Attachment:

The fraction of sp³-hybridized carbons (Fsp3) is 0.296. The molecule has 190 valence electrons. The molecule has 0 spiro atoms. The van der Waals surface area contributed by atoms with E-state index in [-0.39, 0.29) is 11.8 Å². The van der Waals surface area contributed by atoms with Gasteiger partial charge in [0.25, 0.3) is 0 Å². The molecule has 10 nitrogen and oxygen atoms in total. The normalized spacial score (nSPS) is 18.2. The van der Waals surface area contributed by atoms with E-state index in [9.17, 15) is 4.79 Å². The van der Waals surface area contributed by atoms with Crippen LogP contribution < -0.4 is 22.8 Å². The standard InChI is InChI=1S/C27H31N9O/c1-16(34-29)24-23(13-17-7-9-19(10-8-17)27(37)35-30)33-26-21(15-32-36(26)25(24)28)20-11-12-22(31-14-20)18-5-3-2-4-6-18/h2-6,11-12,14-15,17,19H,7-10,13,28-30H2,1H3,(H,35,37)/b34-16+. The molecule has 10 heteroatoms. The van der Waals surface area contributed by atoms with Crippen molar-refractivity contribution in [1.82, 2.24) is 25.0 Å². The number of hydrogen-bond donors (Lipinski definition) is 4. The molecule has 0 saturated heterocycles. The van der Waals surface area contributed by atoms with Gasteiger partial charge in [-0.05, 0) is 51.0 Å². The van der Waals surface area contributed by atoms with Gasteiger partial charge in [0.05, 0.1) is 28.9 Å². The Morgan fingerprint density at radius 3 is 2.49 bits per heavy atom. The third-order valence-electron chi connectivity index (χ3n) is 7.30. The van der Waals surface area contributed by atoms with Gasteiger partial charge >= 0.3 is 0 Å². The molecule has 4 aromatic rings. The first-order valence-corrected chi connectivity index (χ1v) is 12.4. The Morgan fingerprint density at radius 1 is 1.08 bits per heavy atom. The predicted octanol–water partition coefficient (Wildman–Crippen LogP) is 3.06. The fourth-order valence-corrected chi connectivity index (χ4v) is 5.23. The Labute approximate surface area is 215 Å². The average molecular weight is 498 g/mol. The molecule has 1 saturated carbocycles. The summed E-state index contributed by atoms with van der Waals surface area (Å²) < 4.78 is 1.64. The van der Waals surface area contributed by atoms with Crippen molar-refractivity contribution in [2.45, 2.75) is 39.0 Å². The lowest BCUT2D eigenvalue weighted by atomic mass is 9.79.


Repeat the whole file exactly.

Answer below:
The fraction of sp³-hybridized carbons (Fsp3) is 0.296. The molecule has 190 valence electrons. The molecule has 0 spiro atoms. The van der Waals surface area contributed by atoms with E-state index in [-0.39, 0.29) is 11.8 Å². The van der Waals surface area contributed by atoms with Gasteiger partial charge in [0.25, 0.3) is 0 Å². The molecule has 10 nitrogen and oxygen atoms in total. The normalized spacial score (nSPS) is 18.2. The van der Waals surface area contributed by atoms with E-state index in [9.17, 15) is 4.79 Å². The van der Waals surface area contributed by atoms with Crippen LogP contribution < -0.4 is 22.8 Å². The standard InChI is InChI=1S/C27H31N9O/c1-16(34-29)24-23(13-17-7-9-19(10-8-17)27(37)35-30)33-26-21(15-32-36(26)25(24)28)20-11-12-22(31-14-20)18-5-3-2-4-6-18/h2-6,11-12,14-15,17,19H,7-10,13,28-30H2,1H3,(H,35,37)/b34-16+. The molecule has 10 heteroatoms. The van der Waals surface area contributed by atoms with Crippen molar-refractivity contribution in [1.82, 2.24) is 25.0 Å². The number of hydrogen-bond donors (Lipinski definition) is 4. The molecule has 0 saturated heterocycles. The van der Waals surface area contributed by atoms with Gasteiger partial charge in [-0.05, 0) is 51.0 Å². The van der Waals surface area contributed by atoms with Gasteiger partial charge in [0.05, 0.1) is 28.9 Å². The Morgan fingerprint density at radius 3 is 2.49 bits per heavy atom. The third-order valence-electron chi connectivity index (χ3n) is 7.30. The van der Waals surface area contributed by atoms with Gasteiger partial charge >= 0.3 is 0 Å². The molecule has 4 aromatic rings. The first-order valence-corrected chi connectivity index (χ1v) is 12.4. The Morgan fingerprint density at radius 1 is 1.08 bits per heavy atom. The predicted octanol–water partition coefficient (Wildman–Crippen LogP) is 3.06. The fourth-order valence-corrected chi connectivity index (χ4v) is 5.23. The Labute approximate surface area is 215 Å². The average molecular weight is 498 g/mol. The molecule has 1 saturated carbocycles. The summed E-state index contributed by atoms with van der Waals surface area (Å²) < 4.78 is 1.64. The van der Waals surface area contributed by atoms with Crippen molar-refractivity contribution in [2.45, 2.75) is 39.0 Å². The lowest BCUT2D eigenvalue weighted by atomic mass is 9.79.